I don’t know about you, but I love suede…especially suede leather shoes! Suede is such a great material, but many people avoid it because it gets dirty quite easily and because they are afraid of cleaning suede for fear of ruining it’s wonderful texture.
Well, I am here today, along with my daughter-in-law Kaitlyn, to tell you to FEAR NO MORE! You can return your scuffed, stained and dirty suede shoes to their previous glory and KEEP them that way just by following this simple cleaning procedure. Take it away Kaitlyn…….
I have had these cute suede shoes sitting in my closet unworn for months now. I bought them at Target a couple of years ago specifically to wear with a pair of bootcut jeans that were too long. They turned out to be insanely comfortable and quickly became one of my favorite pair of shoes.
But unfortunately, that cute pair of bootcut jeans were a REALLY dark wash and they stained the back of my shoes. You couldn’t see the stains when I wore them with those jeans, but who wants a pair of shoes they can only wear with one thing? So I was determined to find a way to get them clean. And then months went by and I never got around to it. Until yesterday! I finally sat down, did some research and cleaned those shoes. And I am pleased as punch with the results.
Suede is tricky to clean because water will stain it. So you’ve got to be careful about what you use.
I bought this suede cleaning kit at Walmart for under $4. It came with a brush designed for use on suede and a rubber eraser. If you have a nail brush or even just a standard scrub brush for cleaning you can use that as well. You can also use a regular eraser – but I would make sure to use a white one. You don’t want to stain your item further with a colored eraser.
Now that you’ve got your tools it’s time to get started!
If you’re using the brush from a suede cleaning kit you’ll want to use the side with the bristles. The other side is meant for use on nubuck.
Lightly brush the stained areas to remove dirt on the surface of your item. Make sure to brush in one direction.
Now go back over the stains with the brush and rub a little harder. This time you can brush back and forth – you’re trying to get to the really ground-in dirt.
If your stain isn’t too bad you may be able to stop at this step. But my stains were BAD. And they had been there for months. So I had to move on to the eraser. Don’t be afraid to apply some pressure! I really worked at removing my stains and it didn’t hurt my shoes at all.
This part may take a while. Keep rubbing until the stain is gone.
Word of caution: this part will be messy. You are basically rubbing the stained fibers off your item. I had my shoes sitting on my lap and this is what my yoga pants looked like after scrubbing for a while.
(Milo seemed a bit concerned with the mess at this point, but I assured him all was well.)
If your stain still isn’t going away, grab some plain white vinegar or rubbing alcohol. Pour a bit onto a white washcloth and rub onto the stain. Unlike water, vinegar and rubbing alcohol won’t stain your item.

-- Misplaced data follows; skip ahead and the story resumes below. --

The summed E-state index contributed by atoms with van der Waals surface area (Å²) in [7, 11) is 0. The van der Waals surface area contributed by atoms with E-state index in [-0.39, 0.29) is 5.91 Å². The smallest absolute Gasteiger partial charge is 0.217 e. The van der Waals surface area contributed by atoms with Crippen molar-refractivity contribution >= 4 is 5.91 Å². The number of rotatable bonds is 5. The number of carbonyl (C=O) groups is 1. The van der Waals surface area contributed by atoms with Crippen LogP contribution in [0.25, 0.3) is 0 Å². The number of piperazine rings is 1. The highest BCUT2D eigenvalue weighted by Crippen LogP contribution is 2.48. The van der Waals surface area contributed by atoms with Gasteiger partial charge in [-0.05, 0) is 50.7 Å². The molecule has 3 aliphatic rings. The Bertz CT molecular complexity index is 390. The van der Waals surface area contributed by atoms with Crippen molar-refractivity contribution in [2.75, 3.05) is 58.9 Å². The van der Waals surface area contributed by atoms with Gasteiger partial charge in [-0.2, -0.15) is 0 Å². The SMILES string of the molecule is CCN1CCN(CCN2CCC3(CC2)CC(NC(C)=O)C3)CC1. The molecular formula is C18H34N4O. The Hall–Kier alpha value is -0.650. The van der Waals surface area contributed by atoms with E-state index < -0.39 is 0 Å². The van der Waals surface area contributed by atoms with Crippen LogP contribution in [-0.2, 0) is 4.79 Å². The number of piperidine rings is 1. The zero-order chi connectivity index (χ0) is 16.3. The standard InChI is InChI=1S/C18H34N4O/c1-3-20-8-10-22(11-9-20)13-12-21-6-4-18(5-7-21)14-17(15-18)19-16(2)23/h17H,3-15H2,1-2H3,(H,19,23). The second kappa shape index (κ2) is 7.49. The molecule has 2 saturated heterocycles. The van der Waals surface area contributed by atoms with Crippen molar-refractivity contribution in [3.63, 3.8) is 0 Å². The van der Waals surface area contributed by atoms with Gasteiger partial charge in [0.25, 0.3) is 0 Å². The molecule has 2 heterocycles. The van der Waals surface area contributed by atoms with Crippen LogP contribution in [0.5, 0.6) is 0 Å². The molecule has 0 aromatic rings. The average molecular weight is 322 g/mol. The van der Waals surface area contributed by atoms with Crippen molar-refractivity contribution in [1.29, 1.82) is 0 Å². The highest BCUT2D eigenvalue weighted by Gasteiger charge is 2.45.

Let your item dry and then use the brush and the eraser again.
I also noticed some strings sticking up on various parts of my shoes – you can sort of see them in this picture.
To remove these I grabbed my trusty Venus razor. I needed to put a new blade on anyway so I didn’t mind using the old one on my shoes. I don’t have a picture because my razor is old and has hard water stains and I was embarrassed to show it to all of you, haha. So you’ll just have to trust me on this one. ;)
Lightly shave over the stringy parts. That might sound crazy but it totally worked! Use your brush again to get rid of the strings you just shaved off.
Rub some more vinegar or rubbing alcohol all over your item. My shoes looked a bit dull after all the scrubbing and this seemed to restore the brightness of the suede.
Let your item dry and then lightly brush the entire thing to loosen and fluff up the fibers a bit.
And that’s it! My shoes don’t look totally NEW but PRETTY DARN CLOSE!
I’m planning to spray them with this suede protector so that they don’t end up that dirty again.
A few notes on other kinds of stains…
Water Stains: This is a case of fighting fire with fire. Use a damp brush to lightly wet the stain. Soak up excess water with a paper towel. Let the item dry over night. Do not try to quick dry the item. Avoid drying the item in direct sunlight because it may fade the color. If you’re cleaning shoes use a shoe tree or stuff the shoes with paper towels to help them keep their shape.
Oil or Grease: Sprinkle the stain with cornstarch to try and soak up the liquid. Leave it on over night and then brush away in the morning. Use the steam function on your iron to lightly wet the stain. Then use your brush again to remove the stain.
Mud: Let mud dry before cleaning your item. Once it dries you should be able to break it off in chunks. Use your brush to get rid of smaller pieces of dirt.
Wax or Gum: Put your item in the freezer to harden the wax or gum. Then break it off in chunks and brush away smaller particles.
Blood: Pour a bit of hydrogen peroxide on a paper towel or cotton ball and lightly dab at the stain until it comes out.
Ink: Try to get to ink before it dries and dab it up with a paper towel. Once it sets, you can use rubbing alcohol to try and lift the stain. You may also need to scrub it with an erase, nail file or sand paper.